Documentation before sedation shall include, but not be limited to, the guidelines that follow.
Informed consent: the patient record shall document that appropriate informed consent was obtained according to local, state, and institutional requirements.102
Instructions and information provided to the responsible person: the practitioner shall provide verbal and/or written instructions to the responsible person. Information shall include objectives of the sedation and anticipated changes in behavior during and after sedation. Special instructions shall be given to the responsible adult for infants and toddlers who will be transported home in a car safety seat regarding the need to carefully observe the child’s head position to avoid airway obstruction. Transportation in a car safety seat poses a particular risk for infants who have received medications known to have a long half-life, such as chloral hydrate, intramuscular pentobarbital, or phenothiazine.45,46,100,103 Consideration for a longer period of observation shall be given if the responsible person’s ability to observe the child is limited (eg, only 1 adult who also has to drive). Another indication for prolonged observation would be a child with an anatomic airway problem or a severe underlying medical condition. A 24-hour telephone number for the practitioner or his or her associates shall be provided to all patients and their families. Instructions shall include limitations of activities and appropriate dietary precautions.
Agents used for sedation have the potential to impair protective airway reflexes, particularly during deep sedation. Although a rare occurrence, pulmonary aspiration may occur if the child regurgitates and cannot protect his or her airway. Therefore, it is prudent that, before sedation, the practitioner evaluate preceding food and fluid intake. It is likely that the risk of aspiration during procedural sedation differs from that during general anesthesia involving tracheal intubation or other airway manipulation.104,105 However, because the absolute risk of aspiration during procedural sedation is not yet known, guidelines for fasting periods before elective sedation should generally follow those used for elective general anesthesia. For emergency procedures in children who have not fasted, the risks of sedation and the possibility of aspiration must be balanced against the benefits of performing the procedure promptly (see below). Additional research is needed to better elucidate the relationships between various fasting intervals and sedation complications.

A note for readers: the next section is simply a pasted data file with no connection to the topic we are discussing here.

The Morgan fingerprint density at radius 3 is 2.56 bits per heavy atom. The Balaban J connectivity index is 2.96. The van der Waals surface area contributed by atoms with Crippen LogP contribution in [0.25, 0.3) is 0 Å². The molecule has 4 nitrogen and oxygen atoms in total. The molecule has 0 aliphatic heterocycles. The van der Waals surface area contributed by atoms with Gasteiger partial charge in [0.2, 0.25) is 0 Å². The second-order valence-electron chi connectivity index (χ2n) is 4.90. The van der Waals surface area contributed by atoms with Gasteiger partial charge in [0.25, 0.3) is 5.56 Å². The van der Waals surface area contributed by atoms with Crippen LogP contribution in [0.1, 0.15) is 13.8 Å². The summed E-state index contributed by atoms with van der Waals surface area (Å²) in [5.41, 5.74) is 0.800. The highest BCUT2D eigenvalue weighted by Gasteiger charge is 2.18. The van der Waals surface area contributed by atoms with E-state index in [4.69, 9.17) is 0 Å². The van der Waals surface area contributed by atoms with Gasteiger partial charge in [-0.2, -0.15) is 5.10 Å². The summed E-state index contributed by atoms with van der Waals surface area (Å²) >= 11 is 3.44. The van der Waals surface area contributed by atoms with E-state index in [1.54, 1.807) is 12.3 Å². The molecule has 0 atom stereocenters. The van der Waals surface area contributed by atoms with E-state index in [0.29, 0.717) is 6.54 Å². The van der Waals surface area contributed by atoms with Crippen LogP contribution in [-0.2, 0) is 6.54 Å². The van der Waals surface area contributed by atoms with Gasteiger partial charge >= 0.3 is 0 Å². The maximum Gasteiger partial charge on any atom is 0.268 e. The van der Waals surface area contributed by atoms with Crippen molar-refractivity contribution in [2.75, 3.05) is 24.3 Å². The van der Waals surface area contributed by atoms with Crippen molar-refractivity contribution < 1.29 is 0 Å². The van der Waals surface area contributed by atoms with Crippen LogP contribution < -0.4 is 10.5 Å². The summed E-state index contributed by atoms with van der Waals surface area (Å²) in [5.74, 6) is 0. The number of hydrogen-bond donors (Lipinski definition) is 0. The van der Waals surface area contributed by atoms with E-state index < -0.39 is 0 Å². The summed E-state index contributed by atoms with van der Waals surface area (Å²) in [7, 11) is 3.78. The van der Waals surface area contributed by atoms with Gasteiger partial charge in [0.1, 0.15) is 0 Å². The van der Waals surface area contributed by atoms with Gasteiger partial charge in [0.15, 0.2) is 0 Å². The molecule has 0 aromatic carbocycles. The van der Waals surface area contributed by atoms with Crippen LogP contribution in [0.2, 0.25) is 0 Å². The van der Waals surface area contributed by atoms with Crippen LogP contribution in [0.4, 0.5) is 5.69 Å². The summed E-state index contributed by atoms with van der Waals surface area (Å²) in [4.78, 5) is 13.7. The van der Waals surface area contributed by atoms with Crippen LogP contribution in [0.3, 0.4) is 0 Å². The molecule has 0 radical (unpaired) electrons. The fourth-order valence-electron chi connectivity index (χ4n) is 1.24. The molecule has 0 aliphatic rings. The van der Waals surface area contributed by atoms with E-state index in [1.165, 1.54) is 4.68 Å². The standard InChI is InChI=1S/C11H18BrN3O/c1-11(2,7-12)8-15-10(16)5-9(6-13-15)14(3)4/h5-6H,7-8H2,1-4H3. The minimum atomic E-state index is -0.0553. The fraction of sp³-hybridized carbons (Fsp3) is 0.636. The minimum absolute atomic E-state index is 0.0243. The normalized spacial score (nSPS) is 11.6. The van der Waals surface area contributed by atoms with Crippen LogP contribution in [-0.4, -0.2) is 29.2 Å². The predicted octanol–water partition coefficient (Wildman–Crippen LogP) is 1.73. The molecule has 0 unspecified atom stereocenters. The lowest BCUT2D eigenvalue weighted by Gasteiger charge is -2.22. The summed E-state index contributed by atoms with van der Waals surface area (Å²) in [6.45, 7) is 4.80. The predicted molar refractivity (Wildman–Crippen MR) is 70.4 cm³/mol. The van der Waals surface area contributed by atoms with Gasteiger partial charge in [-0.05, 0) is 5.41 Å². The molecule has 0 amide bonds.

Before Elective Sedation
Children receiving sedation for elective procedures should generally follow the same fasting guidelines as those for general anesthesia (Table 1). It is permissible for routine necessary medications to be taken with a sip of water on the day of the procedure.
Before Emergency Sedation
The practitioner must always balance the possible risks of sedating nonfasted patients with the benefits and necessity for completing the procedure. In this circumstance, the use of sedation must be preceded by an evaluation of food and fluid intake. There are few published studies with adequate statistical power to provide guidance to the practitioner regarding safety or risk of pulmonary aspiration of gastric contents during procedural sedation.104–109 When protective airway reflexes are lost, gastric contents may be regurgitated into the airway. Therefore, patients with a history of recent oral intake or with other known risk factors, such as trauma, decreased level of consciousness, extreme obesity, pregnancy, or bowel motility dysfunction, require careful evaluation before administration of sedatives. When proper fasting has not been ensured, the increased risks of sedation must be carefully weighed against its benefits, and the lightest effective sedation should be used. The use of agents with less risk of depressing protective airway reflexes may be preferred.110 Some emergency patients requiring deep sedation may require protection of the airway before sedation.
Use of Immobilization Devices
Immobilization devices such as papoose boards must be applied in such a way as to avoid airway obstruction or chest restriction. The child’s head position and respiratory excursions should be checked frequently to ensure airway patency. If an immobilization device is used, a hand or foot should be kept exposed, and the child should never be left unattended. If sedating medications are administered in conjunction with an immobilization device, monitoring must be used at a level consistent with the level of sedation achieved.
Documentation at the Time of Sedation
Health evaluation: before sedation, a health evaluation shall be performed by an appropriately licensed practitioner and reviewed by the sedation team at the time of treatment for possible interval changes. The purpose of this evaluation is to not only document baseline status but also determine if patients present specific risk factors that may warrant additional consultation before sedation. This evaluation will also screen out patients whose sedation will require more advanced airway or cardiovascular management skills or alterations in the doses or types of medications used for procedural sedation.